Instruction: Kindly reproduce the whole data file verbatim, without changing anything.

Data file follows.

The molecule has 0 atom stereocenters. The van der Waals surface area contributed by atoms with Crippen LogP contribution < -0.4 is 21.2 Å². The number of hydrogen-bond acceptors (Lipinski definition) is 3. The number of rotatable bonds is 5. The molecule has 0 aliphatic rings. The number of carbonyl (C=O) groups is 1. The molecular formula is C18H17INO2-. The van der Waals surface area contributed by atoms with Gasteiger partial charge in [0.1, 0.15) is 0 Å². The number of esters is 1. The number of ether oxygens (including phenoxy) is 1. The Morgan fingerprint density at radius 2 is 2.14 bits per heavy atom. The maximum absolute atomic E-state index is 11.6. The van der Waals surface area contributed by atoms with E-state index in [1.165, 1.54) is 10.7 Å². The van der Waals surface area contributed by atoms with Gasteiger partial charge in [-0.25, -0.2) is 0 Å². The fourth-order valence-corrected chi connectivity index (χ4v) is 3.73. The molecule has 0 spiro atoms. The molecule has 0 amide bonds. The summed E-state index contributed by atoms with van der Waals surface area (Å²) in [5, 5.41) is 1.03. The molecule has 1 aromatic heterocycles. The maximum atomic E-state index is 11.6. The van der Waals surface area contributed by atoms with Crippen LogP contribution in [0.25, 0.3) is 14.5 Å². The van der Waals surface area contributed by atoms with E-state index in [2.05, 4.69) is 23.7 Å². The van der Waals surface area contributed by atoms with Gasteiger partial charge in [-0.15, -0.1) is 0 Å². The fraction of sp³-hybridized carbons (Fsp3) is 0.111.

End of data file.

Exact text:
The molecule has 0 atom stereocenters. The van der Waals surface area contributed by atoms with Crippen LogP contribution < -0.4 is 21.2 Å². The number of hydrogen-bond acceptors (Lipinski definition) is 3. The number of rotatable bonds is 5. The molecule has 0 aliphatic rings. The number of carbonyl (C=O) groups is 1. The molecular formula is C18H17INO2-. The van der Waals surface area contributed by atoms with Gasteiger partial charge in [0.1, 0.15) is 0 Å². The number of esters is 1. The number of ether oxygens (including phenoxy) is 1. The Morgan fingerprint density at radius 2 is 2.14 bits per heavy atom. The maximum absolute atomic E-state index is 11.6. The van der Waals surface area contributed by atoms with E-state index in [1.165, 1.54) is 10.7 Å². The van der Waals surface area contributed by atoms with Gasteiger partial charge in [-0.25, -0.2) is 0 Å². The fourth-order valence-corrected chi connectivity index (χ4v) is 3.73. The molecule has 0 spiro atoms. The molecule has 0 amide bonds. The summed E-state index contributed by atoms with van der Waals surface area (Å²) in [5, 5.41) is 1.03. The molecule has 1 aromatic heterocycles. The maximum atomic E-state index is 11.6. The van der Waals surface area contributed by atoms with Crippen LogP contribution in [0.25, 0.3) is 14.5 Å². The van der Waals surface area contributed by atoms with E-state index in [2.05, 4.69) is 23.7 Å². The van der Waals surface area contributed by atoms with Gasteiger partial charge in [-0.15, -0.1) is 0 Å². The fraction of sp³-hybridized carbons (Fsp3) is 0.111.